Advanced Deep Brain Stimulation for Movement Disorders
Patricia Limousin, MD, PhD, Institute of Neurology, London, United Kingdom
Elena Moro, MD, PhD, Grenoble University, Grenoble, France
Deep Brain Stimulation (DBS) is a proved effective treatment for Parkinson’s disease and dystonia. So far, about 150,000 patients worldwide have been treated with DBS for disabling movement disorder. It is part of the movement disorders neurologist education and knowledge to know at least the basis of this therapy. Indeed, also general neurologists will be increasingly confronted with the management of these surgical patients, who suffer from chronic neurological conditions, thus requiring lifelong care.
This advanced course is intended for neurologists, neurosurgeons, and nurse practitioners who are already involved in the care of DBS patients.
The course will focus on standards of care in the preoperative, intraoperative and postoperative patient management, a comparison of programming options in different DBS devices, advanced programming options including visualized programming tools, and troubleshooting for failed DBS surgery and various therapy related adverse effects.
This course is intended for movement disorder specialists, functional neurosurgeons, nurse practitioners, and trainees who are already involved in the selection, intra- or postoperative management of patients with movement disorders (tremor, dystonia, Parkinson’s disease, etc.) treated by deep brain stimulation surgery and want to strengthen their knowledge in this field.
- Provide an in depth overview of the selection process of candidates for deep brain stimulation in various subtypes of Parkinson’s disease, dystonia and tremor
- Outline the efficacy and associated risks for DBS in various subtypes of Parkinson’s disease, dystonia and tremor
- List the different electrical parameters that can be adjusted for DBS and outline their biological effect including advanced programming options such as interleaving, multiple independent current control, current steering, etc
- Describe the strategies for adjustment of medication and DBS settings, especially for Parkinson’s disease, and discuss troubleshooting strategies for dysarthria, balance problems, gait problems, neuropsychiatric problems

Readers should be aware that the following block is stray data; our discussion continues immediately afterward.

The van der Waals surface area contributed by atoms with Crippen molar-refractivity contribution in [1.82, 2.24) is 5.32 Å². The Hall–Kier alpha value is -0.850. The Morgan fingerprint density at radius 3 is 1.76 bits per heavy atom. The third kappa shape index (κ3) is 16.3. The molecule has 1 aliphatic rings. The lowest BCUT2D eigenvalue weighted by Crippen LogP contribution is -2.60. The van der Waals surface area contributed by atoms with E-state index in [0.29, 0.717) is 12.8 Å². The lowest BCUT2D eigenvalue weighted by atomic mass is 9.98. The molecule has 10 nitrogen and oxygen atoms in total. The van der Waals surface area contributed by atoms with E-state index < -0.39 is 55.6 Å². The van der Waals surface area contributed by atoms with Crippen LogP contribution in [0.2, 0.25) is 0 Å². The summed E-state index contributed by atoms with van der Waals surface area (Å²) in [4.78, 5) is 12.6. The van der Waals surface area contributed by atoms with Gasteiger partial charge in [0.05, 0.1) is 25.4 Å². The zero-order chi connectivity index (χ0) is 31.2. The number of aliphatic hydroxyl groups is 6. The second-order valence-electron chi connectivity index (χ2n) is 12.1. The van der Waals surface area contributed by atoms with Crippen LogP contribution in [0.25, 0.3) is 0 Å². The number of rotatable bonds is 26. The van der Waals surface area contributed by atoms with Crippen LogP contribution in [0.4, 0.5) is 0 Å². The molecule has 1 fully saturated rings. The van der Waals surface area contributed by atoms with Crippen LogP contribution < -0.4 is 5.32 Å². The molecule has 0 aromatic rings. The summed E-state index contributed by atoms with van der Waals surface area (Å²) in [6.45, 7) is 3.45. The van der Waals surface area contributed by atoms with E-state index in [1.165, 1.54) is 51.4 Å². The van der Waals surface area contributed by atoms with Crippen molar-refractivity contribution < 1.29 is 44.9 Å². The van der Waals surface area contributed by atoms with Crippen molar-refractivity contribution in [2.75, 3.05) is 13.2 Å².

- Describe the strategies for analyzing the causes of “failed DBS surgery” and solutions
- Describe the indirect and direct stereotactic definition of all implant targets (STN, GPi, VIM, VOA, subthalamic area)
- List key points that describe the long-term management of DBS patients
33 Queen Square, basement lecture theatre, Institute of Neurology, National Hospital for Neurology and Neurosurgery
EACCME Credits – Accreditation Statement
The Advanced Deep Brain Stimulation for Movement Disorders, London, United Kingdom, 29/11/2018-30/11/2018 has been accredited by the European Accreditation Council for Continuing Medical Education (EACCME®) with 12 European CME credits (ECMEC®s). Each medical specialist should claim only those hours of credit that he/she actually spent in the educational activity.
Through an agreement between the Union Européenne des Médecins Spécialistes and the American Medical Association, physicians may convert EACCME® credits to an equivalent number of AMA PRA Category 1 CreditsTM. Information on the process to convert EACCME® credit to AMA credit can be found at this website.
Live educational activities, occurring outside of Canada, recognised by the UEMS-EACCME® for ECMEC®s are deemed to be Accredited Group Learning Activities (Section 1) as defined by the Maintenance of Certification Program of the Royal College of Physicians and Surgeons of Canada.
MDS is able to provide participants with a Letter of Support and any course-related documentation needed to assist in obtaining a visa. Please note that MDS is unable to contact the Embassy on your behalf. It is the responsibility of each participant to make the necessary arrangements related to this process. However, if the official handling your application needs further clarification, please have them contact firstname.lastname@example.org